Shares in the wider Ocado Group plunged another 3.9% to 733.4p this morning on the gloomy news, taking the stock down almost 53% so far in 2022 and almost 75% lower than its 2,819p high during the 2020 pandemic-inspired high.
Pets at Home has increased revenues 16% to £1.3bn in the 53 weeks to 31 March as a boom in puppy and kitten ownership provided a wealth of new customers.
Retail sales soared 18.5% year on year to £1.2bn, but its vetinary division saw a 12% decline to £108.4m.
Underlying pre-tax profits jumped 65.3% to £144.7m as a result.
Looking ahead, the group said profits for the current year would be in line with market expectatins of £151m as it “proactively” managed inflationary pressures and registration into its puppy and kitchen club continued well ahead of pre-pandemic levels.
CEO Peter Pritchard, who is leaving the business after 11 years, said the group’s record performance in 2021/22 had been “noteworthy”.
“We are well placed to accelerate our growth in market share,” he added.
“The robust backdrop of the UK pet care market, coupled with our clear strategic priorities, proven omnichannel model and strong executive team, mean that I hand over leadership of this great business to Lyssa McGowan with the utmost confidence that Pets at Home will continue to create value for all stakeholders in both the near and longer-term.”
Shares at the retailer soared 8.2% to 303.8p as markets opened.
Prepared food supplier Bakkavor has warned further price hikes to offset input cost inflation could hurt its volumes this year as the group continues to recover from the pandemic.
Revenues in the first quarter to 26 March increased 11.5% to £485.4m with growth of 8.7% in the UK to £407.4m, 40.9% in the US to £55.1m and 5.5% in China to £22.9m.
Bakkavor said strong sales momentum in the US was driven by continued volume growth with strategic customers, particularly in fresh meals, while price increases and good volumes helped lift the UK business when compared with a year ago in a period subdued by lockdowns.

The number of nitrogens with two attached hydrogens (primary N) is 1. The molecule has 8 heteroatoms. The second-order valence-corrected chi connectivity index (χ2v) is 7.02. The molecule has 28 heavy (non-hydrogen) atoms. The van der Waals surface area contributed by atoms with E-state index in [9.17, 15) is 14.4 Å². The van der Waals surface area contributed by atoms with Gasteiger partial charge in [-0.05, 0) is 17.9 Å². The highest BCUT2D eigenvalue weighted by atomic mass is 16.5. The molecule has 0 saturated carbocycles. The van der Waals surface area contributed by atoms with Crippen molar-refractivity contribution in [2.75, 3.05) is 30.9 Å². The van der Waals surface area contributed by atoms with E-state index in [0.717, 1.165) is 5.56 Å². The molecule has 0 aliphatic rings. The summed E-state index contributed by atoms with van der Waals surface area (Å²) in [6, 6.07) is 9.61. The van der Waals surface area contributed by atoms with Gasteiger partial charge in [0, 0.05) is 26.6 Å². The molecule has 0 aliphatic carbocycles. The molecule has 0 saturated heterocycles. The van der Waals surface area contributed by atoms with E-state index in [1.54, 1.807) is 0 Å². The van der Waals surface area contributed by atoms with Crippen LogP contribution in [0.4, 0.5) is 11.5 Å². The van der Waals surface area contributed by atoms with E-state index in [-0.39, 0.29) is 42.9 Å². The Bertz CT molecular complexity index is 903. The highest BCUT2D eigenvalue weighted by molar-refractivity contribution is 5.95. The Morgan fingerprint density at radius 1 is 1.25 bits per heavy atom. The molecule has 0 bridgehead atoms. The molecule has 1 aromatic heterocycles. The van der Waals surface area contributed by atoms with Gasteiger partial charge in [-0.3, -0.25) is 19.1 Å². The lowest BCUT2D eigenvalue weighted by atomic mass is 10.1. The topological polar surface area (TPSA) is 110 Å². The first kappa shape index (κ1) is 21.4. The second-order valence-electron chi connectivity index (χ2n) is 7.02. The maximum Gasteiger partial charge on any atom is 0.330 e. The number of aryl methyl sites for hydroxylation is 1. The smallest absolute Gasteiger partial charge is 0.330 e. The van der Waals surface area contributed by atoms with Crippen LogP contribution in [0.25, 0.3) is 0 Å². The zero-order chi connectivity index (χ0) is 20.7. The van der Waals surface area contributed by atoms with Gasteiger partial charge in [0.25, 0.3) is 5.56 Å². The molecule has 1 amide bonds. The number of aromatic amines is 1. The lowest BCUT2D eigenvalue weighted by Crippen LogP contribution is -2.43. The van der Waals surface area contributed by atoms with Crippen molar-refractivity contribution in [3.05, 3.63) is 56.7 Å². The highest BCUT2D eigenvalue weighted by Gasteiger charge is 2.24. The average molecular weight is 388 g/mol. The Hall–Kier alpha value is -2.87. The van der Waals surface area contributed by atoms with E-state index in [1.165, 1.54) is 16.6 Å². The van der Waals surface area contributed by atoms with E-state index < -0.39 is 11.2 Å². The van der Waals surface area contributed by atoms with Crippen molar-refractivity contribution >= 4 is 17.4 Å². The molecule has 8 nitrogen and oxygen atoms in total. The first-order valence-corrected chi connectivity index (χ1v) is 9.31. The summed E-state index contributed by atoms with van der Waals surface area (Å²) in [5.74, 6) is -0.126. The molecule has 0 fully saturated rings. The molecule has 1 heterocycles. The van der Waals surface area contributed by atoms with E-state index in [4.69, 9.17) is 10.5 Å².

“Whilst inflationary headwinds have intensified in the period, successful price recovery, strict focus on cost control and continued efficiency improvements have helped to offset the impact,” Bakkavor added.
“Our UK business remains in a strong position, and our scale, category leadership and strong customer relationships underpin the resilience of our business model.”
The group said it was working with its customers to mitigate the impact of ongoing inflationary headwinds, while also maintaining strict cost control and enhanching productivity.
In the UK, it warned, further price increases in the market could have some impact on volumes, but its category breadth and strong pipeline of innovation left the business “well placed” to underpin growth.
CEO Agust Gudmundsson said: “We expect the trading environment to remain challenging and for input costs to continue to escalate.
“However, we remain well placed to navigate the ongoing headwinds as our price recovery to date, combined with our continued drive for efficiency improvements and disciplined approach to cost control will help to mitigate the impact. Despite further recent increasing pressure on household budgets, we are highly focused on driving volumes across our categories and further strengthening our customer relationships by bringing innovation to our product ranges.
“We remain confident in our medium-term growth opportunity, both in the UK and internationally.”
Shares in Bakkavor dipped 2% to 98p as markets digested its warnings over inflation.
The FTSE 100 started the day up 0.3% to 7,509.69pts.
Alongside Pets at Home and M&S, SSP Group started the day another 5.4% higher to 257.2p, and tobacco giants Imperial Brands and British American Tobacco were up 3.4% to 1,845.5p and 2.2% to 3,566.5p respectively.
Fallers included THG, down 1.7% to 134.5p, Cranswick, down 2.4% to 3,060p, and Deliveroo, down 2.3% to 80.3p.
Yesterday in the City
The FTSE 100 closed down 0.4% to 7,484.35pts yesterday.
Food-to-go specialists Greencore and SSP Group both enjoyed rises as they reported gathering pace in recoveries from the pandemic. SSP soared 7.1% to 252.5p and Greencore rose 2.5% to 110p.
McBride, AG Barr and B&M European Value Retail all registered increases, up 2.6% to 35.2p, 1.8% to 553p and 0.6% to 425.4p respectively.
Cranswick sank 0.8% to 3,134p despite revenues rising to above £2bn for the first time as it called on the government to do more for the beleaguered pork sector.
Food retail shares also fared badly after Kantar revealed the discounters were gaining share as grocery inflation hit a 13-year high. Tesco fell 0.8% to 259.9p, Sainsbury’s was down 0.5% to 232.1p, M&S sank 2.3% to 133.4p and Ocado fell 2.4% to 765p.
Other losers included Hellofresh, Deliveroo and Associated British Foods, falling 9.1% to €31.35, 7% to 82.2p and 0.6% to 1,618.7p respectively.